Although the issues surrounding COVID-19 have changed life as we know it, some positive takeaways are still possible. The shift to telecommuting, remote entrepreneurialism, and online networking is undoubtedly at the top of that list.

The past twenty years have brought us several online tools to encourage collaboration. Networking has often resisted that trend for a variety of reasons. Some people prefer a handshake and a smile in person, while others feel uncomfortable with the use of so much technology.

As we all get used to this new version of normal, we must learn how to use tools like Zoom appropriately. That means it is imperative to follow the dos and don’ts of online networking to avoid an uncomfortable situation.

How to Make a Positive First Impression Through Online Networking

The best way to approach online networking is to treat this relationship-building opportunity in a similar manner to an in-person event. If you wouldn’t go to the Chamber of Commerce without any pants, then don’t try to get away with that activity at home!

Here are some of the other ways that you can work toward a guaranteed first impression through your online networking efforts.

1. Do fill out your networking profile in its entirety.

Think of your profile as the 30-second elevator pitch that you’d typically offer in person. This content is usually the first impression given to others. Focus on what you do and why instead of trying to sell your stuff to others in this space. You are promoting yourself as a brand for others to consider.

2. Do be yourself during an online networking opportunity.

People get caught up trying to be the best version of themselves when meeting new people. The only trouble with that approach is that it isn’t 100% authentic. If you try to fake your way into a relationship, then that behavior is a violation of the trust you want to build. Even if it feels uncomfortable, your best option is always to be yourself. It is a lot easier to tell the truth when honesty is your only policy.

3. Don’t leave your camera on at all times.

Having a camera on during a networking event can let others see your face and engage in conversation. It can also make it seem like the safety of your home environment is still present. Turning your camera off can be a blessing so that you can snag that itch, which is in a spot that others don’t need to see you itching. If your computer or phone doesn’t have the option to turn off the video to the call, then step off the screen to take care of your business.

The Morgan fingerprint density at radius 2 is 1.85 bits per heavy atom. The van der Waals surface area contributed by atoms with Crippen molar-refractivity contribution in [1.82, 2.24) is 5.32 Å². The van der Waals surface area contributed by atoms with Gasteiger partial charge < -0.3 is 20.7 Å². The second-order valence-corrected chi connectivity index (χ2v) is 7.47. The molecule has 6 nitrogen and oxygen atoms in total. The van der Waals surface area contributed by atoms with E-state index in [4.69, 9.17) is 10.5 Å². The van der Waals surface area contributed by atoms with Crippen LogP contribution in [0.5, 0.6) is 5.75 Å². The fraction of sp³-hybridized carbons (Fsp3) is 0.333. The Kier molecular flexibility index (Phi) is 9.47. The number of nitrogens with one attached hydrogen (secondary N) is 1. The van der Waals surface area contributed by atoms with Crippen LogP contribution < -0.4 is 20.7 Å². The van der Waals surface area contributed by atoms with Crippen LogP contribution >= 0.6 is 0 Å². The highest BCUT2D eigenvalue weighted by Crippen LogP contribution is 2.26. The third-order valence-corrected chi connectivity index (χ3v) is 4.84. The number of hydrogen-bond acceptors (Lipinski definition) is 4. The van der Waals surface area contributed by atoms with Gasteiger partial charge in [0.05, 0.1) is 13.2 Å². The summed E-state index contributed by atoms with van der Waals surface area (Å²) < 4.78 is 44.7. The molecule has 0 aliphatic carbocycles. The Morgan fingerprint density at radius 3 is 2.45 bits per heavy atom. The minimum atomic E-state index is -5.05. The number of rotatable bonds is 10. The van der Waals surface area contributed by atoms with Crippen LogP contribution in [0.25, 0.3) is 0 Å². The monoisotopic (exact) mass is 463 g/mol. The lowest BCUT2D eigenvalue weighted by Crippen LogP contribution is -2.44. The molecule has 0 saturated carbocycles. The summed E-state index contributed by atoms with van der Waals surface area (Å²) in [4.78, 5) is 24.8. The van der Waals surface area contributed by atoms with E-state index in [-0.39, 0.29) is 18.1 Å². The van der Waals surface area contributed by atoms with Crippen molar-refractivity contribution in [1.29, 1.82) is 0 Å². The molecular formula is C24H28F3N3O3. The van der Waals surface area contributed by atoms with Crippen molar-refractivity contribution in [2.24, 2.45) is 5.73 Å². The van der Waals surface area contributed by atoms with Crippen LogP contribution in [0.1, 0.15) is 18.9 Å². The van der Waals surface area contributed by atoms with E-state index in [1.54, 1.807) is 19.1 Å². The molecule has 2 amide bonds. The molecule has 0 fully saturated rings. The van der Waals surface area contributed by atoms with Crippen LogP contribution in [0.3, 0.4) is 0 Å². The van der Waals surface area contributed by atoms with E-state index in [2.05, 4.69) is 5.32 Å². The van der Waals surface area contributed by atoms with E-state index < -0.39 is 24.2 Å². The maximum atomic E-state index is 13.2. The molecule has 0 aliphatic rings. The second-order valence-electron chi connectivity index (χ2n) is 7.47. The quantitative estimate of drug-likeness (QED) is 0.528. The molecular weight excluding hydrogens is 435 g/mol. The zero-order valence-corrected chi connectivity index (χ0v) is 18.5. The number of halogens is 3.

4. Don’t mix personal issues with business networking.

When you work from home full-time, the lines between your personal and career needs can start blurring. You might find yourself talking about work to your spouse and using a networking opportunity to discuss why your family is driving you nuts! Even though the days of COVID-19 can sometimes cause us to forget what day it is, we must maintain separation between personal and professional needs. Keep both options in their designated lane.

5. Do check your spelling if you type.

Using Zoom or another video conferencing tool can eliminate the need for typing and texting. Some conversations might start up on the side that involve instant messaging during a networking event. It is during those moments that you will want to us a spellchecking tool to ensure that you are saying what you intend to convey. Several tools can install in your preferred browser so that errors get picked out right away.

6. Don’t let your background be a complete mess.

Zoom offers a tool that enables you to use whatever background you prefer for a video networking opportunity. Although you should keep that image professional, it is a simple way to cover the mess that might be in the background of your space. Seeing clutter during a professional event can send the wrong message to someone! If you don’t want to mess with the settings on your preferred app, then use the trick that you see on TV all of the time. Have a conversation in front of your bookcase.

7. Do keep trying.

Persistence is what separates the contenders from the pretenders in this new era of online networking. If something doesn’t go right, then try again! Most people have the patience and grace to understand that we’re all adapting to a change in circumstances. If you don’t receive that respect, then move on to the next conversation.


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